Troubleshooting a Wandering Bandsaw Blade

      Bandsaw blades may wander for many different reasons. October 1, 2010

We have a portable bandsaw mill with a 2 blade on 30 wheels. When you cut 5/4 inch hardwood boards, what would cause the blade to wander from 3/8 to 3/4 inch up and down? Could the blade be loosening up? The blade is new, and it appears to be tight by hand, but it may not be tight enough?

Forum Responses
(Sawing and Drying Forum)
From contributor N:
Tension could be the problem. I am by no means an expert on the subject, but I used to have that problem with my mill and 1.25'' blades until I talked with Cook's Saw and Machine. I ended up buying their blade roller, and it is worth every penny once you know how to work it.

From Professor Gene Wengert, forum technical advisor:
The blade can wander because it is not being held tight enough. The blade must be under tension. One of the 30" wheels should be adjustable to create the needed tension. Otherwise, the blade will want to follow the grain and/or leave the cut. The blade can wander because the teeth are sharpened at an incorrect angle. The blade can wander because the tooth design is not appropriate for higher density species (and vice versa). The blade can wander because the feed is too slow or too fast for the blade. The blade can wander because the bearings are bad or the wheels are misaligned. The blade can wander because the blade is heating; the heat can come from inadequate set, pitch buildup, poorly set guides and a few other less common reasons including a heated bearing. I am always surprised how often a fresh blade out of the box is poorly sharpened.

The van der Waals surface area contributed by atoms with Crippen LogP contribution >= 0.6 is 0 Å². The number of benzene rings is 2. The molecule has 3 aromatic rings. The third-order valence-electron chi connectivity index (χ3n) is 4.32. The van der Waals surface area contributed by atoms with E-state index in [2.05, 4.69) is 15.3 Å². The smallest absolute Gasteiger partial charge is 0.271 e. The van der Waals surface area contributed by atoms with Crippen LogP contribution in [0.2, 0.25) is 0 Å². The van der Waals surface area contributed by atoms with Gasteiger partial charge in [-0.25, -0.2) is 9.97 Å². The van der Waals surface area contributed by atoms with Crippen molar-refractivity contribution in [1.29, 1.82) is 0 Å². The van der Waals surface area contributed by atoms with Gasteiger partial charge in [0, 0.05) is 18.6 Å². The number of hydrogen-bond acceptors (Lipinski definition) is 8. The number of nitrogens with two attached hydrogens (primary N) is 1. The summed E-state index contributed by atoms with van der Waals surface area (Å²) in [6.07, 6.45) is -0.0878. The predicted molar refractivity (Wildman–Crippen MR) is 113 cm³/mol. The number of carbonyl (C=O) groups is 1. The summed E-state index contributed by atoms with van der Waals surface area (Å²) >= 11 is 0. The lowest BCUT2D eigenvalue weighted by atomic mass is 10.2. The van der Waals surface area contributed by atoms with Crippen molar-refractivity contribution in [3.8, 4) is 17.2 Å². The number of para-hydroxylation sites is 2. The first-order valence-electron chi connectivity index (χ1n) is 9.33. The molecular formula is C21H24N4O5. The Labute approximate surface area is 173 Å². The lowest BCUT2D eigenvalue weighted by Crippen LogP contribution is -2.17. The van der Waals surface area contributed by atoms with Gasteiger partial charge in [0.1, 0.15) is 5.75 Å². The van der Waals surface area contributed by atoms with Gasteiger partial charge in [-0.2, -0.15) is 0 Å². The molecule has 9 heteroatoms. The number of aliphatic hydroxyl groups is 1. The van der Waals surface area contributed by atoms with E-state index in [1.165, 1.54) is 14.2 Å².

From contributor P:
When my band starts wandering (before I assume the blade is dull), I detension the blade, clean out the guides (or check for proper guide operation and alignment), retension and try again. If it still is wavy, I crank up the tension and try again. If it is still wavy, I replace the blade and that cures it.

You can also look for flutter in the blade while it's running by looking at the top portion of the band. This is often a sign of too little (or too much) tension.

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